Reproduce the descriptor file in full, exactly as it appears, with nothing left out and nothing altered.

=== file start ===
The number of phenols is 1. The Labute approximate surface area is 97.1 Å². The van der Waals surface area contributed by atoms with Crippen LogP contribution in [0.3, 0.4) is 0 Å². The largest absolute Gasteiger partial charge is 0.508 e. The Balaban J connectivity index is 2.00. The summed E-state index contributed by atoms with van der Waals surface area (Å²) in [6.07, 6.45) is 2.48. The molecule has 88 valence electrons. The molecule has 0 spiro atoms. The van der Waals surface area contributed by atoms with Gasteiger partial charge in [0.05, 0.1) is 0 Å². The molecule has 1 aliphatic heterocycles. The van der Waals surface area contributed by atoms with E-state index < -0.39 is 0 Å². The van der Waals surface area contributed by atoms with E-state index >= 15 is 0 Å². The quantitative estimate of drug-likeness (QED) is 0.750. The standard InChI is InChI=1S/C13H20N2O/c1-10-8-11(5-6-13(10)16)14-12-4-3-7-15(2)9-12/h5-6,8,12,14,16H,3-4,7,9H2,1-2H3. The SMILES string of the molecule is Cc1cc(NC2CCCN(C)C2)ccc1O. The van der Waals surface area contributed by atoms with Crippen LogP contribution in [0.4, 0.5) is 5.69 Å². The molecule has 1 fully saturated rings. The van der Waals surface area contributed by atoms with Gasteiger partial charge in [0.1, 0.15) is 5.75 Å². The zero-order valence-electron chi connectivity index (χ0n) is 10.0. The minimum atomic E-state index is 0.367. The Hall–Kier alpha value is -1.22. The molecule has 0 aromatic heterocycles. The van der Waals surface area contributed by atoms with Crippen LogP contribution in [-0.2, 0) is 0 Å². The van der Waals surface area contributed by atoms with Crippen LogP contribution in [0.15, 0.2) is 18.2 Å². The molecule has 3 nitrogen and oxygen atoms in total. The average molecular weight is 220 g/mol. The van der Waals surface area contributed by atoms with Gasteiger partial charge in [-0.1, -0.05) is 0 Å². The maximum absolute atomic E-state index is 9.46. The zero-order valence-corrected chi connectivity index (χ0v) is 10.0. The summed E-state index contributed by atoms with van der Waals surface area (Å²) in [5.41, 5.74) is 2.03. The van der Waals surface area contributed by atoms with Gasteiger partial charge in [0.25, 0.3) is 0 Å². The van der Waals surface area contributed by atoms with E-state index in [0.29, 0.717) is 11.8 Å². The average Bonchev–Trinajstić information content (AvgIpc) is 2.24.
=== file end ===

The number of phenols is 1. The Labute approximate surface area is 97.1 Å². The van der Waals surface area contributed by atoms with Crippen LogP contribution in [0.3, 0.4) is 0 Å². The largest absolute Gasteiger partial charge is 0.508 e. The Balaban J connectivity index is 2.00. The summed E-state index contributed by atoms with van der Waals surface area (Å²) in [6.07, 6.45) is 2.48. The molecule has 88 valence electrons. The molecule has 0 spiro atoms. The van der Waals surface area contributed by atoms with Gasteiger partial charge in [0.05, 0.1) is 0 Å². The molecule has 1 aliphatic heterocycles. The van der Waals surface area contributed by atoms with E-state index < -0.39 is 0 Å². The van der Waals surface area contributed by atoms with E-state index >= 15 is 0 Å². The quantitative estimate of drug-likeness (QED) is 0.750. The standard InChI is InChI=1S/C13H20N2O/c1-10-8-11(5-6-13(10)16)14-12-4-3-7-15(2)9-12/h5-6,8,12,14,16H,3-4,7,9H2,1-2H3. The SMILES string of the molecule is Cc1cc(NC2CCCN(C)C2)ccc1O. The van der Waals surface area contributed by atoms with Crippen LogP contribution in [0.4, 0.5) is 5.69 Å². The molecule has 1 fully saturated rings. The van der Waals surface area contributed by atoms with Gasteiger partial charge in [0.1, 0.15) is 5.75 Å². The zero-order valence-electron chi connectivity index (χ0n) is 10.0. The minimum atomic E-state index is 0.367. The Hall–Kier alpha value is -1.22. The molecule has 0 aromatic heterocycles. The van der Waals surface area contributed by atoms with Crippen LogP contribution in [-0.2, 0) is 0 Å². The van der Waals surface area contributed by atoms with Crippen LogP contribution in [0.15, 0.2) is 18.2 Å². The molecule has 3 nitrogen and oxygen atoms in total. The average molecular weight is 220 g/mol. The van der Waals surface area contributed by atoms with Gasteiger partial charge in [-0.1, -0.05) is 0 Å². The maximum absolute atomic E-state index is 9.46. The zero-order valence-corrected chi connectivity index (χ0v) is 10.0. The summed E-state index contributed by atoms with van der Waals surface area (Å²) in [5.41, 5.74) is 2.03. The van der Waals surface area contributed by atoms with Gasteiger partial charge in [0.25, 0.3) is 0 Å². The van der Waals surface area contributed by atoms with E-state index in [0.29, 0.717) is 11.8 Å². The average Bonchev–Trinajstić information content (AvgIpc) is 2.24.